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In the World


Voters hoping for greater stability

Thousands in the Central African Republic voted Wednesday in national elections with hope that a new president will lead to greater stability after years of violence.

Voters are choosing a president from a list of 30 candidates to replace transitional leader Catherine Samba-Panza, who was put in place in January 2014. More than 1.8 million people are expected to vote at more than 500 polling stations nationwide.

The Central African Republic has been rocked by unrest since March 2013 when a largely Muslim alliance of rebel groups known as Seleka overthrew President Francois Bozize.

The rebel leader left power in 2014 and a horrific backlash by the Christian anti-Balaka militia against Muslim civilians followed. Thousands were killed and sectarian violence has continued. - AP


President warns: No peacekeepers

As conflict in Burundi escalates along the same ethnic lines that fueled genocide in neighboring Rwanda, Burundi's president on Wednesday warned the world to stay out, threatening to attack any peacekeepers dispatched by regional countries.

In a public address, President Pierre Nkurunziza said a proposed African Union peacekeeping force would violate Burundi's Constitution, which forbids such an intervention if there is a functioning government and no fighting between "two parties."

"Burundi will consider it an invasion" if any foreign troops come and will fight them, the president said.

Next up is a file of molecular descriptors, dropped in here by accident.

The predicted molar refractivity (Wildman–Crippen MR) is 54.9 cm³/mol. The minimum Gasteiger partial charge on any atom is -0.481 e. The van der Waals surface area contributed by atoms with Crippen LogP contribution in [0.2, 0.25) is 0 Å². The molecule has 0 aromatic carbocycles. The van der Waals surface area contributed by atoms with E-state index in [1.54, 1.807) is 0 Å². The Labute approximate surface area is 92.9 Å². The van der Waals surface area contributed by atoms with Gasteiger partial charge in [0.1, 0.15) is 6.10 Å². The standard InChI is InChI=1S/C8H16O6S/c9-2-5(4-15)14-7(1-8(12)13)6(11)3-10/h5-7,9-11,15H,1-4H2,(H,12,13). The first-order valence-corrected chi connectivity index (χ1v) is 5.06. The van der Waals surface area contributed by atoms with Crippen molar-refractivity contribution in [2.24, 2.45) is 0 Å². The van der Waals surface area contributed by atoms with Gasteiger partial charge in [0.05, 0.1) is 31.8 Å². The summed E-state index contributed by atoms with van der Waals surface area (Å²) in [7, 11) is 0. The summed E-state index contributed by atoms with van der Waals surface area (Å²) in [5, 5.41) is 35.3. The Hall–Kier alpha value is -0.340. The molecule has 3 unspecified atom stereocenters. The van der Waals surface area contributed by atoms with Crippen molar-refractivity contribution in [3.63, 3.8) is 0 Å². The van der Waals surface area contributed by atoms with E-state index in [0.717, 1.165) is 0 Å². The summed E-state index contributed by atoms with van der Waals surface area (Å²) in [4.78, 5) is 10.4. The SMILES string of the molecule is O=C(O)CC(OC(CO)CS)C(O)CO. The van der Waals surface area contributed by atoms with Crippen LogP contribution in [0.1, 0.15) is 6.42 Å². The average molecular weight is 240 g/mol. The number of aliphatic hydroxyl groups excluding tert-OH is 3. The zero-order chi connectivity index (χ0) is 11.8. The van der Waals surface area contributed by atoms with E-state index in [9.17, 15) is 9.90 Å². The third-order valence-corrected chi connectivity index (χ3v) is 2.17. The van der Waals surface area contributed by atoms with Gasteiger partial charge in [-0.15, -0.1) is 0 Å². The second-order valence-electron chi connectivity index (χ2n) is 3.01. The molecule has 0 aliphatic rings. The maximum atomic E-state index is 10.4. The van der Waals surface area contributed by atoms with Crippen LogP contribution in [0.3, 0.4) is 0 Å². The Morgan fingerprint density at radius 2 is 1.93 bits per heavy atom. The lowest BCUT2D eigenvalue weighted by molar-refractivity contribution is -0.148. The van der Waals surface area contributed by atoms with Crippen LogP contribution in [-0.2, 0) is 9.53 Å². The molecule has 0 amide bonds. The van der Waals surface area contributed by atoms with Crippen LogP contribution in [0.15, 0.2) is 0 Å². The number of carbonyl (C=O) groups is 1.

Nkurunziza, who is from the Hutu ethnic group, appears to be sidelining military officers from the Tutsi minority whose loyalty is questioned. Some Tutsis are also starting to defect from the army, and one, a colonel, announced the creation of a new rebel group last week. - AP

Freak weather seen as cause of sinking

Chinese authorities blamed freak weather for the capsizing of a cruise ship that killed hundreds earlier this year, but also recommended that the captain be further investigated and representatives of the shipping company and local authorities be punished for management flaws, state media announced Wednesday.

The disaster on the Yangtze River on the evening of June 1 killed 442 people and left just 12 survivors. The Eastern Star was carrying many elderly tourists on a 10-day cruise from Nanjing in China's east upstream to Chongqing.

The official Xinhua News Agency said the cabinet's investigation team concluded that the Eastern Star was brought down "by strong winds and heavy rains" associated with a downburst, a strong downdraft that is "a very rare weather phenomenon."

Xinhua said the investigation team found that 36 local government and party officials and seven people from the shipping company should be given administrative punishments for flaws in management, which would likely include demotions and firings. - AP